The dishes aren't highly original, but they're cooked with care and respect, including a magnificent Yukon Gold potato and cauliflower gratin topped with Gruyère and panko breadcrumbs.
MATT'S IN THE MARKET
When I visit Seattle, my friend Roberta usually picks me up at the airport, and we head straight to lunch at Matt's in the Market on a second-story perch overlooking the Pike Place Market sign. Matt's serves terrific soups, sandwiches and seafood based on ingredients from the market. It started out as a tiny counter, but after a lengthy remodel, it has reopened and has nearly quadrupled in size.
Owners Matt Janke and chef Eric Cannella didn't take Matt's upscale when they expanded. They're still turning out the same all-American fare that has made Matt's a hometown favorite. That means three hearty soups every day, a butter lettuce wedge salad with avocado, bacon and cava vinaigrette, big bowls of steamed clams and Penn Cove mussels with fennel and a touch of cream. Fried catfish or oyster sandwiches come with a spicy mayonnaise on bread from Seattle's beloved Macrina Bakery.
For dessert, the rich bread pudding with caramel sauce is irresistible.
If you want a table, reservations are essential; walk-ins, though, can usually find a spot at one of the two counters. Seattle knows how to do lunch.
WORLD SPICE MERCHANTS, SPANISH TABLE
After a stroll through the market to marvel at all the Northwestern seafood, we head down three or four flights of stairs to the street below to World Spice Merchants (1509 Western Ave;  682-7274, www.worldspice.com), where you're enveloped by the heady scent of curry and spices. The tiny shop carries some unusual stuff -- black lemon from the Middle East, ajwain and amchoor ghost chile from India, plus its own curry blends for Sri Lankan, Caribbean and Singaporean cooking. Across the street is the Spanish Table (1426 Western Ave.;  682.2827; www.spanishtable.com) with paella pans in every size imaginable, Bomba rice from Valencia, high-quality saffron, books on regional Spanish cuisine, cookware and a good selection of Spanish wines.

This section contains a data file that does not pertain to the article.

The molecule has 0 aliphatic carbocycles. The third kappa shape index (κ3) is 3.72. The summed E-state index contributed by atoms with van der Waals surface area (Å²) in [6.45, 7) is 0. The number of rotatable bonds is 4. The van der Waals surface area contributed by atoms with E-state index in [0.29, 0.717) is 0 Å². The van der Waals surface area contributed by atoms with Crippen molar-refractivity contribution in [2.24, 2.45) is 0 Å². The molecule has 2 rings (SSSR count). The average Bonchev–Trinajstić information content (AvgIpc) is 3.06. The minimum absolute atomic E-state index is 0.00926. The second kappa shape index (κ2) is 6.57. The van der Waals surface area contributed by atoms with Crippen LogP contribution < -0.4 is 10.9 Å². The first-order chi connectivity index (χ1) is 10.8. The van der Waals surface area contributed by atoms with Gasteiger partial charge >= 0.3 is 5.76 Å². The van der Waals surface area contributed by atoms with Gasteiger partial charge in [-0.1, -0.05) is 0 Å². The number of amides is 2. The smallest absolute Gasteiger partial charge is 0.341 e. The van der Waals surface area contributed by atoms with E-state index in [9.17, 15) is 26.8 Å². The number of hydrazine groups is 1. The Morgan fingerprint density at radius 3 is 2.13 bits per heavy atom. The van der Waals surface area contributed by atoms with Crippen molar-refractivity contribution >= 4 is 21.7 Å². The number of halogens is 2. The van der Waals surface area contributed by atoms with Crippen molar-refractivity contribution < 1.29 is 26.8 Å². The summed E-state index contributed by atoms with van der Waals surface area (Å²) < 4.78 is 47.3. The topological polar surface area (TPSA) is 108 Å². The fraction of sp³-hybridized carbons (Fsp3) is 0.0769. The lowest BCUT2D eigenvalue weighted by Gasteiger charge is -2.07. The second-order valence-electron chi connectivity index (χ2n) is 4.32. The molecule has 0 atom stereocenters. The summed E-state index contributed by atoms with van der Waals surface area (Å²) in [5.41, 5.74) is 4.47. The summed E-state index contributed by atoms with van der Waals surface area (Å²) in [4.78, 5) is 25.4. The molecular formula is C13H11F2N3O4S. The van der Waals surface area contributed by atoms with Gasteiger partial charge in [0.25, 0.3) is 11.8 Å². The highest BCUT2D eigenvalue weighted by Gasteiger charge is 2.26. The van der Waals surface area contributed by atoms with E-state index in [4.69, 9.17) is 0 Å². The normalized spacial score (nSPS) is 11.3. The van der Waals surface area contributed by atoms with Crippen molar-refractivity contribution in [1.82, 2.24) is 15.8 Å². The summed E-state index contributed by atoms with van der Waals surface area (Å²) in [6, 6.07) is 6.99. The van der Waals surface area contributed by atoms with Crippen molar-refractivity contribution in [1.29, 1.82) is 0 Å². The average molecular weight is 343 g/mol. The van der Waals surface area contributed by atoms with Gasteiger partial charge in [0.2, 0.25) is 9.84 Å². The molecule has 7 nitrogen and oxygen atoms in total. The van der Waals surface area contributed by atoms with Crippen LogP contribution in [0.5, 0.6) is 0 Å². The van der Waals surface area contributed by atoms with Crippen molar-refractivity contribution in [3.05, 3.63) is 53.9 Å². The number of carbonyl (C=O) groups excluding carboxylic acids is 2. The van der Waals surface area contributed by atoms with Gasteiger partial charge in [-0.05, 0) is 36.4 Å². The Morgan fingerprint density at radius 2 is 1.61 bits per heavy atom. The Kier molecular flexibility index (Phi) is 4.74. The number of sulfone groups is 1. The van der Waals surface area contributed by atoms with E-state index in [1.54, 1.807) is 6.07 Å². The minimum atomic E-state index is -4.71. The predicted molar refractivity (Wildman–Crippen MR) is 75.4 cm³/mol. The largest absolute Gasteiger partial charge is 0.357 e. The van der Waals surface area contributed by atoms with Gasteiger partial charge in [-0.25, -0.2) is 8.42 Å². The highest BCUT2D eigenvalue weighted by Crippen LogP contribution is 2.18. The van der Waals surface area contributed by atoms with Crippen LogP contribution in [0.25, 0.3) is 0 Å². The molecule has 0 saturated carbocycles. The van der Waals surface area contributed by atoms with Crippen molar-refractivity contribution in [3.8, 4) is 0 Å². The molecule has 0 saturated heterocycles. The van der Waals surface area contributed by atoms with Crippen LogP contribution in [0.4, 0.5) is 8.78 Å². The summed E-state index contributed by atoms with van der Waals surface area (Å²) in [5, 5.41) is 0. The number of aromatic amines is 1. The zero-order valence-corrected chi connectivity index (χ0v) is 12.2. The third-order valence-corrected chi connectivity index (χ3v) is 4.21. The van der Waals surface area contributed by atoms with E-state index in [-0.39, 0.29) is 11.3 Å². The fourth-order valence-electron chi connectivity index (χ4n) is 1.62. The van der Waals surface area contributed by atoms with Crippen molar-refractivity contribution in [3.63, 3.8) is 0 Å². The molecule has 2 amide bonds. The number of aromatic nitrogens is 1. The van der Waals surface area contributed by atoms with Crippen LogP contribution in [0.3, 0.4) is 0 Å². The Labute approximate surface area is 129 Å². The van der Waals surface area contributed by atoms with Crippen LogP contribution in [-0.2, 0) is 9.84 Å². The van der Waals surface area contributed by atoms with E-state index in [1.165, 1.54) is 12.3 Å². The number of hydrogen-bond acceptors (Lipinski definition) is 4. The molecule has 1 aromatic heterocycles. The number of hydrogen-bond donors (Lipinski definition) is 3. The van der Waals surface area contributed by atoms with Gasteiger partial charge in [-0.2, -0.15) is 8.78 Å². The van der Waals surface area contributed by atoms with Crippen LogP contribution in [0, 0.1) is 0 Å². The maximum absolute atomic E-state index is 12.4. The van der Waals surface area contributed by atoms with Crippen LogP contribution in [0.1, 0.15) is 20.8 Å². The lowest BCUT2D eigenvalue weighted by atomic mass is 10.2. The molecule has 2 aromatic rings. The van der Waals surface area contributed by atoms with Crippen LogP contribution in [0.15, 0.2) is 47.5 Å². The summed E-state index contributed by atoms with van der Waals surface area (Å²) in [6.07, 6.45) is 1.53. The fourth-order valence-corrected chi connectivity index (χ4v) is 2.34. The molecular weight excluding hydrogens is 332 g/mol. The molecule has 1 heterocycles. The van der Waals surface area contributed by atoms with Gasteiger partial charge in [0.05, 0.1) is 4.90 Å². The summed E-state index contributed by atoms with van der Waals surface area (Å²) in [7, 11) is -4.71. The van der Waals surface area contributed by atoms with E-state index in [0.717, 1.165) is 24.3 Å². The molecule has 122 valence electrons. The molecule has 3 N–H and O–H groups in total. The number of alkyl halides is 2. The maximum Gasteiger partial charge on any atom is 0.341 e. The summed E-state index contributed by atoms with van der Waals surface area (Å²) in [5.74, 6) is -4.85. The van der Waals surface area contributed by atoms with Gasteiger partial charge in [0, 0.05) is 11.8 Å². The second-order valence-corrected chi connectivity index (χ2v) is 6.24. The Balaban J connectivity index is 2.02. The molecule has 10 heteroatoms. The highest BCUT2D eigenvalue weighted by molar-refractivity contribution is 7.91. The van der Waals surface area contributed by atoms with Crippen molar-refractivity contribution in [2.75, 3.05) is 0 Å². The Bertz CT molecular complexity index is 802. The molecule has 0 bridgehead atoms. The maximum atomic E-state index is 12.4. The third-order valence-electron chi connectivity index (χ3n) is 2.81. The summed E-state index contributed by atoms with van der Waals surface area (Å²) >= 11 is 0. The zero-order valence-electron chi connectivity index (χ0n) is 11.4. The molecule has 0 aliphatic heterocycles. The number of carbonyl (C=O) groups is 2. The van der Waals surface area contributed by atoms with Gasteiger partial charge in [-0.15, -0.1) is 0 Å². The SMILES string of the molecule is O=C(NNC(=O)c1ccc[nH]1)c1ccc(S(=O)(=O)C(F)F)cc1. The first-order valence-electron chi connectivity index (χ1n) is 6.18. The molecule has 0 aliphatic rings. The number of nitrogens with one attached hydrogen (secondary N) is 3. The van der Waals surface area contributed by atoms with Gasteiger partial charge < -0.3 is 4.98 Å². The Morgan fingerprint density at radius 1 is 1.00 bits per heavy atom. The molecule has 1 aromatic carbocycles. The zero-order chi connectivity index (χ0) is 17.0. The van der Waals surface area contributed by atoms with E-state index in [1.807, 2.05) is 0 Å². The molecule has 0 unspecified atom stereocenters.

Steelhead Diner on Pine Street around the corner from the market is a sprawling space decorated with hand-tied fishing lures. Light bouncing off nearby Elliott Bay floods the room. Chef-owner Kevin Davis, a New Orleans native who used to cook at Sazerac and the Oceanaire here, turns out updated diner fare with a local bent.
Brutus salad features crisp Romaine strewed with toasted pine nuts and Parmesan in a juicy citrus vinaigrette. A single giant crab cake arrives like Clarabell the Clown, wearing a frizzle of deep-fried beet threads. Underneath, it's all Dungeness lump crab meat sparked with habanero chile and sauce Louis.
Clams are steamed to order for the Manila clam chowder, which is laced with Yukon Gold potatoes, apple-smoked bacon, shiitake mushrooms and fresh peas.
Andouille sausage gumbo is loaded with chicken and sausage, but almost too rich and concentrated. When I add a spoonful of water, the gumbo backs off and the flavors purr. Dessert is an apple pandowdy, basically a pie crust filled with diced apples, dried cherries and raisins in a caramel sauce. But the clincher is the cinnamon-laced ice cream melting into the apples.
LA CARTA DE OAXACA